It’s New Years. It’s that time that the gyms are swarmed with new members, diet adds are flooding our TV’s, and gurus are abound with the newest and quickest way to be happier, save more, or become financially free! After all, an average of 45% of americans make a New Year’s resolution. Who can blame them, it is a great time to reflect on your past success from the prior year, and determine what your future goals will be for the impending one. Unfortunately, only 8% of people feel the actually succeed in accomplishing their New Years Resolutions, and 24% fail on their resolutions year after year.
So why is that we see such little success when our intentions are true, positive, and we know would create a better, happier life? The answer is simple; HABITS. As unfortunate as it is, humans love their habits of either DOING or NOT DOING. Whether it’s a habit of doing something like smoking, eating too much, or procrastinating, you’ve conditioned your body to comply with your habit every day without fail. It has become your “norm”. Why is it easier to eat or watch TV instead of work out? Because you are in the habit of doing those things instead of going to the gym! You are NOT in the habit of working out. If you want to quit smoking but are in the habit of smoking a cigarette once, twice, or even three times a day, well you’re in the habit of smoking! In order to break an unwanted habit, you need to get out of the habit of NOT DOING and DO the activity that well help you reach your new goal.
Research has shown that it takes a mere 21 days to break OR create a habit if it’s carried out consistently. The trouble is that most people break them after a few days and don’t allow them selves the full 3 week commitment it takes to see results and make it a natural part of your life. If you can stick to it and work hard at your goal for the initial 21 days, your chances of long term success skyrocket! Remember, if it takes 21 days to make a new habit, it can take 21 days to easily break it, so it’s important not to “fall back” into your old ways even if you make it through your three week period.
Another reason for short lived success is from choosing too many resolutions to tackle at once. I suggest conquering each individual goal until they have truly become a new habit and are a consistent part of your life. It’s easy to fall back into your old unwanted self without proper support, guidance, and motivation to stay consistent so reach out to someone who is working toward the same goal or is like minded and could be seen as a positive role model for your success.
Planning for your Goals
I like to start my year off with a few exercises to help my mind get focused on what I want to to achieve, visualize how I will achieve it, and then focus on the feeling I will get when I accomplish them. Tony Robbins explains in his book Awaken the Giant Within when a person has a deep associations with pain, they are more likely to reach a goal or overcome an obstacle. Pain is a stronger motivator than pleasure. We know losing weight will bring us pleasure, but we stop because the pain of working out keeps us from doing what it takes. If you can associate enough pain to your current habits or situation, then you can transform that into motivation to accomplishing your new goal/habit.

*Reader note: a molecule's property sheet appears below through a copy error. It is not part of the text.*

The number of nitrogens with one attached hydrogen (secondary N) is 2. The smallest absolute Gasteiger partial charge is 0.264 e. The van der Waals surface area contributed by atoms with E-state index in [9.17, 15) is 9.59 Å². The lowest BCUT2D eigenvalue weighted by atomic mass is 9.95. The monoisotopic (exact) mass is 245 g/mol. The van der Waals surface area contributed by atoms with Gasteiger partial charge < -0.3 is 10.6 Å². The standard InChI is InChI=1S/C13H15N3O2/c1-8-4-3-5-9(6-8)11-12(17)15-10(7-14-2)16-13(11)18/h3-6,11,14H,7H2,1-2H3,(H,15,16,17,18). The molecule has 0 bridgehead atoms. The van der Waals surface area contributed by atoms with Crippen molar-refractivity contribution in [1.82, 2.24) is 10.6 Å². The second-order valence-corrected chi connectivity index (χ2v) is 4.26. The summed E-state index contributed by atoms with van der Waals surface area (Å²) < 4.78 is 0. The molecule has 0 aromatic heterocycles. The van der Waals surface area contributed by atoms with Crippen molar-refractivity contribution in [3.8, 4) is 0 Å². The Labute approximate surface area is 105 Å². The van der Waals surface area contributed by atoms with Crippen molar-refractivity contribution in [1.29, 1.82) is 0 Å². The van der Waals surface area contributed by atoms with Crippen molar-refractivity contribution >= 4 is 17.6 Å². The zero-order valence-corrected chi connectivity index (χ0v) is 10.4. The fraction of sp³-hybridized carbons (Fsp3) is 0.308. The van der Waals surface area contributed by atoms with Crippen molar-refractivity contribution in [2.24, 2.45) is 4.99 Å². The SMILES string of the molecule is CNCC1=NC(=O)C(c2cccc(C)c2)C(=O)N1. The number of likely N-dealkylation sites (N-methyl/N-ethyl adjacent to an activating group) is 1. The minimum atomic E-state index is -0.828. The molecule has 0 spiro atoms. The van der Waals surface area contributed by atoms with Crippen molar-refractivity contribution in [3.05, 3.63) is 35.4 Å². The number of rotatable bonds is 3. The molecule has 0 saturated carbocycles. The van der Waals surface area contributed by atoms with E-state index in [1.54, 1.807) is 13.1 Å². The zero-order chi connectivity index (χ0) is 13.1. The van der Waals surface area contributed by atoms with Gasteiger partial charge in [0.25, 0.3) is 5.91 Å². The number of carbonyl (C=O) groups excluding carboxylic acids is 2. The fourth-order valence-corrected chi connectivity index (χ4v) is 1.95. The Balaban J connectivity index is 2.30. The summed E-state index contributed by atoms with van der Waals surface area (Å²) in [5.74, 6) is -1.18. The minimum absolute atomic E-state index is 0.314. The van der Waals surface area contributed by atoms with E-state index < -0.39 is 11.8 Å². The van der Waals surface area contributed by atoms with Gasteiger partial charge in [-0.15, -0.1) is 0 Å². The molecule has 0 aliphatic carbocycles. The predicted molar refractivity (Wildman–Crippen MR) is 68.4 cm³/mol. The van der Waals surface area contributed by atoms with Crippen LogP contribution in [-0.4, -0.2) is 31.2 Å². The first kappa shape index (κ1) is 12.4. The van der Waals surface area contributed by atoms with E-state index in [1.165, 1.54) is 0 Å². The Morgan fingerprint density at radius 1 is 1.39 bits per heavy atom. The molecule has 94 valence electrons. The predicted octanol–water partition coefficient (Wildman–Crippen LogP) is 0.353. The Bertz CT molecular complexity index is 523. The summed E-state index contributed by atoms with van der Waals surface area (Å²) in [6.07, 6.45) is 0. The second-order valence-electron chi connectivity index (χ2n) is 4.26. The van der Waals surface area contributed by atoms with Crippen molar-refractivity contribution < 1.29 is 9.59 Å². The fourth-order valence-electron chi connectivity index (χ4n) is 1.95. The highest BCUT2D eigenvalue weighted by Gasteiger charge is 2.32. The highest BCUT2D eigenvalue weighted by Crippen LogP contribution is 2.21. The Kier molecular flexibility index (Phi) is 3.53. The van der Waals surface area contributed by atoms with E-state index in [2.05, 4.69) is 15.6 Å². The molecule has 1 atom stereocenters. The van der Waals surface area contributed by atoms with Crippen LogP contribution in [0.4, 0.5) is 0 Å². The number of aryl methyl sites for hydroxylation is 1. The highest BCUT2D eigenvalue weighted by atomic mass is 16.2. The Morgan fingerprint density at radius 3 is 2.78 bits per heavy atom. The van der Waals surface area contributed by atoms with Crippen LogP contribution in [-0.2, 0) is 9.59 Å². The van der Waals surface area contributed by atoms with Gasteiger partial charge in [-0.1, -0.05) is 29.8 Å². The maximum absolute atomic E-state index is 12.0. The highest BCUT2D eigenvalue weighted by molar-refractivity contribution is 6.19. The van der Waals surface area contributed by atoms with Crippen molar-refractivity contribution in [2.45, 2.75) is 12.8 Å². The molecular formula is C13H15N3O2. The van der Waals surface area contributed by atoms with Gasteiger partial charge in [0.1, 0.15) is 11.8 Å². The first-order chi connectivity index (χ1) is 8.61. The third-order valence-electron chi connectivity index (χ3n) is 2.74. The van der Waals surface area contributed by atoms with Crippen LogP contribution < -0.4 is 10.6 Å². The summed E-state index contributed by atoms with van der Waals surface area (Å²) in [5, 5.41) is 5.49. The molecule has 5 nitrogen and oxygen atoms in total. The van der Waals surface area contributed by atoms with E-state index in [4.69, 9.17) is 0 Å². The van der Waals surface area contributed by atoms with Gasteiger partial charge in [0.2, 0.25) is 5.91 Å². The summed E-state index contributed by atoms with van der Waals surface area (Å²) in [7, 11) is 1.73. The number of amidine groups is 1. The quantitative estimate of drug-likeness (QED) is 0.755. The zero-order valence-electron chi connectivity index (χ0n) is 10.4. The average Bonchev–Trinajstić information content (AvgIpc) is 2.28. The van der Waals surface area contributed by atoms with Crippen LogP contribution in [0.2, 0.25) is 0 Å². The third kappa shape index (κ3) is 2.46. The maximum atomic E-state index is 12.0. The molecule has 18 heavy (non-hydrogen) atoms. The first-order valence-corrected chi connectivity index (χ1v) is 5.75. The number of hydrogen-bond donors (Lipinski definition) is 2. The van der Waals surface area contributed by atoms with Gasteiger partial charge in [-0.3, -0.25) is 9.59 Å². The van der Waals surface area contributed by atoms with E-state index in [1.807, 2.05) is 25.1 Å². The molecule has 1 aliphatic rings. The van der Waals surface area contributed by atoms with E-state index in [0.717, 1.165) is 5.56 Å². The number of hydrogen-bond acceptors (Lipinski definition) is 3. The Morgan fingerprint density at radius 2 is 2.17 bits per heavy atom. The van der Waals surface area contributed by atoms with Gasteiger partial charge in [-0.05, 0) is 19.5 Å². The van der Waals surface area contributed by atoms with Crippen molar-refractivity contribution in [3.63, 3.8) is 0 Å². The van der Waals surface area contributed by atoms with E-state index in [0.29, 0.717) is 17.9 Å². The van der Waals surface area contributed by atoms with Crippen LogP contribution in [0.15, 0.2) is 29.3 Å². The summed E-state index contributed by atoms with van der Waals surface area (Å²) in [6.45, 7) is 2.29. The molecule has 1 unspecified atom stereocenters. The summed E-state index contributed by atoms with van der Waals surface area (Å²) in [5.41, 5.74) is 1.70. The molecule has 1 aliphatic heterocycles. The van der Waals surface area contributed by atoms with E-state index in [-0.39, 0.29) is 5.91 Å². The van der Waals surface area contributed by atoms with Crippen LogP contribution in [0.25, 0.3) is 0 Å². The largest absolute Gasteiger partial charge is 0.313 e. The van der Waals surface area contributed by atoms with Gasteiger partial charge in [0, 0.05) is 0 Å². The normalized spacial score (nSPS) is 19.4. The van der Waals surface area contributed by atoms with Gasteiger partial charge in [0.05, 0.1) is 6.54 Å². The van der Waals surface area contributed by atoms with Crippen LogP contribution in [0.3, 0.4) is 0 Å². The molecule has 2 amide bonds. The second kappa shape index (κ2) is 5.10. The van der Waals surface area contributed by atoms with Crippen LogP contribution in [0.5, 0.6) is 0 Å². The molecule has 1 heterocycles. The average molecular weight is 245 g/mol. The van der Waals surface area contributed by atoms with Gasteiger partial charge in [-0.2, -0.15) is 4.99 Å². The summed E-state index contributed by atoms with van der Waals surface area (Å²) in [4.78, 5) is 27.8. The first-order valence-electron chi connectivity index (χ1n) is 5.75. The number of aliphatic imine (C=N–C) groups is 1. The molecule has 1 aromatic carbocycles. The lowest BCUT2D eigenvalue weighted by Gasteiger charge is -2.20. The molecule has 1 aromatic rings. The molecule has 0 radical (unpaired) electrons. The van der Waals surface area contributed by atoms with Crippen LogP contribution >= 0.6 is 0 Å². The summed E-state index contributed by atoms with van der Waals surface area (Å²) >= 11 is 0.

If you’re not sure where to start, I like to do a pain association exercise I read about in the book Turning Terrible Into Terrific from the author Dennis Cummings. The exercise requires you to think about what areas of life cause you the most pain, and typically are the areas you most want to improve on most. Close your eyes and think about your life, think of everything you’re tired of dealing with. What causes you the most pain? What makes you embarrassed? What frustrates you or stresses you out? Write down EVERYTHING you can think of and then more! If you stop for a second, keep going! It can be as big as “I’m tired of not being able to pay my bills” or “I’m tired of being overweight and feeling tired and fat”. It can even be as simple as “I’m tired of working too much”or “I’m tired of not being able to go on vacations”. After you write them all down, think about which ones cause you the most pain (most likely the first ones that came to mind) and order those from 1 – 10 (1 being the worst pain, 10 being the least). From there, narrow these down to your top 5 and turn them into specific goals.
Writing Explicit Goals
It’s important when making goals that you are specific, precise, and use language that does not imply wishing, trying, will, or possibility. Here’s an example goal,
“I’m tired of being overweight and fat, I am healthy, I eat foods that are good for me, and I workout daily!”
Your goals should also have action steps such as, “I workout daily” – by using the word ‘daily’ you are giving yourself an attainable, measurable goal to reach and are setting an expectation for yourself as well. They should also use positive language that implies you are already doing what it takes NOW. By saying “I am”, and “I eat”, you are telling yourself you are in the habit of doing those things. Whether you currently are or not, your brain will condition itself to believe that you are and the act will happen more naturally to you. Last but not least – READ THEM aloud to yourself daily! Post your goals where you will see it with your morning cup of coffee, tea, or breakfast. Put them at your desk, in your car, or wherever you will see them, read them and believe them as much as possible.
I’m a big believer in goal setting and planning and firmly believe in the power of setting goals. You should always be working on you, and if New Year’s is the time to start then power to you and plan on! I wish you the best success in 2015!